Because True Heroes Dream in 3D

3D Dot Game Heroes Screenshot

HIGH: Seeing the huge full-power sword for the first time.

LOW: The dungeon play can get a little monotonous.

WTF: Seriously, that sword is friggin' huge.

Homage or ripoff? There's a very fine line between those two things, and the location of said line isn't always clear. Silicon Studio's 3D Dot Game Heroes tries to walk this line ever so precariously, banking on a full acknowledgment of what it is to keep it out of ripoff territory and in the house of homage. Fortunately this strategy pays off in the end, as we're presented with a sometimes retro, sometimes self-deprecating, and often charming adventure.

In some unspecified ancient time, the whole world was in 2D until it became apparent that nobody cared about 2D anymore, so the king decreed that the world would then be 3D—hence the title and the blocky appearance of the world's residents. This is not so much a plot device as it is an acknowledgment of the industry's move away from 2D gaming, which the game both mourns and celebrates at the same time in its visuals. Artistically, the game world is gorgeous, with a fantastic interpretation of what an old-school NES game would look like in 3D. The blocky characters and structures fit in just right, and the soundtrack also captures the mood superbly.

On top of all that, there's also a hero, a dark king, and a quest to stop him too, but that's really beside the point. This is as much the game's story as it is a commentary on the history of gaming and its evolution. There are constant references to old NES games and lots of little self-deprecating jabs towards the developers and the industry. This charm makes 3D Dot Game Heroes unique in that it is fully aware of what it is, and it's a better game for it.

Getting back to the point about homage, 3D Dot Game Heroes is not just a Zelda clone—it is Zelda wearing a slightly different hat. Practically everything here is straight out of the original Legend of Zelda and Link to the Past, from fairies to hearts to potions to dungeons to an oddly bottle-deficient society to just about anything else that can be plucked from the franchise. Overworld with super-cheery theme song? Check. Dungeons mysteriously consisting of a series of connected rectangular rooms? Check. Boomerang? Check. There's no attempt to hide what this is, nor should there be.

By the nature of being a homage, 3D Dot Game Heroes serves as both an example of what made Zelda great and some of the things that the real franchise needs to do away with in order to regain its prestige. Most notably, the formulaic structure that has dominated the series since its inception could probably use a retinkering, the reward of an extra heart upon clearing a level still wrecks the difficulty curve, and the steady progression of dungeons can get a little monotonous. Still, I can't criticize the game too harshly for simply emulating the good along with the bad, but it was a nice bit of affirmation to see these things causing the same feelings as they did in a traditional Zelda game.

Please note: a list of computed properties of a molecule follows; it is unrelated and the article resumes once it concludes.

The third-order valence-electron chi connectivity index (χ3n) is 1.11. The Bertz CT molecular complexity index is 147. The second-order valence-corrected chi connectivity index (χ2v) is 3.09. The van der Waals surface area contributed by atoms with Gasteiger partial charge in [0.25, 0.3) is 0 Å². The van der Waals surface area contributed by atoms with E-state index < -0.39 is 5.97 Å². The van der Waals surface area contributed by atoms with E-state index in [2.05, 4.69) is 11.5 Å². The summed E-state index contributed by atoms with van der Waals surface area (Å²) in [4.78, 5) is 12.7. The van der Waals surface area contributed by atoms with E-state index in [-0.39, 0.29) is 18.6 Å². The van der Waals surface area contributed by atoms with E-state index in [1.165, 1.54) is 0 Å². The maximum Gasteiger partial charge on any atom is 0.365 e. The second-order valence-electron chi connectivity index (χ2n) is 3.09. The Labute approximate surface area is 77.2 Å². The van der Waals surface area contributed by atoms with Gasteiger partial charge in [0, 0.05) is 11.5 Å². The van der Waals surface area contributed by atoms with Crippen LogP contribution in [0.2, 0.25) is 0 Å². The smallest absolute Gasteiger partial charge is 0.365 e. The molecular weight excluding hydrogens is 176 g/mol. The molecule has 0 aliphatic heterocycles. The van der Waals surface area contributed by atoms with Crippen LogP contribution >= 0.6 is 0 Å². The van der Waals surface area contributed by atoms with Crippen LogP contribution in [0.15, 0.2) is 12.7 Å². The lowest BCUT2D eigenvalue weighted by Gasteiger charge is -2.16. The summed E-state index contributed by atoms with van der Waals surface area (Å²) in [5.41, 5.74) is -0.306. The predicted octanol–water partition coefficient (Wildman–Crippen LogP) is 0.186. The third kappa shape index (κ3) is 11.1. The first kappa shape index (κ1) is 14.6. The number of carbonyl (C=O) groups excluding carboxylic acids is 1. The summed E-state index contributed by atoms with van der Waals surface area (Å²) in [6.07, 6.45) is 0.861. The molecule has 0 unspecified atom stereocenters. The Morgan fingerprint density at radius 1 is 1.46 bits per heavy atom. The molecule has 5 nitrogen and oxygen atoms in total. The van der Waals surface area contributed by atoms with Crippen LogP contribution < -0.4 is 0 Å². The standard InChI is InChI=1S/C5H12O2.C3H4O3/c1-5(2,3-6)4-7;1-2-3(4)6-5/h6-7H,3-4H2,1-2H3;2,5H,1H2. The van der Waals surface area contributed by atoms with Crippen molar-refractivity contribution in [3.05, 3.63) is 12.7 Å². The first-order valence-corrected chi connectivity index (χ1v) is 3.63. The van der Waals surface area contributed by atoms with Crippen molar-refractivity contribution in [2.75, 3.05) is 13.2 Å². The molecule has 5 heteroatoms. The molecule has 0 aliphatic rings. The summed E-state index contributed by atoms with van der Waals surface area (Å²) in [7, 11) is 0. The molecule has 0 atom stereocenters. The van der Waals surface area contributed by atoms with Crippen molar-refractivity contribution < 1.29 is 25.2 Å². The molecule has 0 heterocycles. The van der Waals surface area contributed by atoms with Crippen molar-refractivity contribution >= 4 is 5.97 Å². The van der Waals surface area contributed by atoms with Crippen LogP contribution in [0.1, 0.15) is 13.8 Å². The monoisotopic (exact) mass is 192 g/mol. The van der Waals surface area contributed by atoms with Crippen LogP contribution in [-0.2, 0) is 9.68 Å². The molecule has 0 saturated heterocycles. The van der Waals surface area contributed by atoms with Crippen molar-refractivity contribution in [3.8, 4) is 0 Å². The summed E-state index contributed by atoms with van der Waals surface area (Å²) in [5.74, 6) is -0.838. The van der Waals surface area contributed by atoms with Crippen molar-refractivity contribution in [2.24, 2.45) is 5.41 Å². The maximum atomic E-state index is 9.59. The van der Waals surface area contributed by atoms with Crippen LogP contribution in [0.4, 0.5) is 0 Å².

Ultimately 3D Dot Game Heroes does exactly what it sets out to do. It's a nostalgic look back at the classic Zelda games sprinkled with some commentary on gaming history, and a great example of retro gaming done right, even if it does keep the flaws along with the goodness. Rating: 7.5 out of 10.

Disclosures: This game was obtained via publisher and reviewed on the PS3. Approximately 6 hours of play was spent playing, and the game was not completed.

Parents: This game has not been rated by the ESRB at the time of this writing. Nothing here for the kiddies to be scared of.

Deaf & Hard of Hearing: There are no spoken lines or significant audio cues.

Richard Naik

Richard Naik

Born and raised in St. Louis, MO, Richard received his first console (the NES) at the age of six, and from that point on games have been an integral part of his life, whether it's been frittering summers away with the likes of Mario, Mega Man, and the Zerg or partaking in marathon sessions of Halo, Team Fortress 2 or Left 4 Dead. After being a longtime reader of GameCritics, Richard joined the staff in March of 2009, and over the years Richard grew into the more prominent role of part-time podcast host.

In 2016, he spearheaded a complete rebuild of the website, earning him the title of Chief Engineer.

His gaming interests are fairly eclectic, ranging from 2D platformers to old-school-style adventure games to RPGs to first-person shooters. So in other words, he’ll play pretty much anything.
Richard Naik

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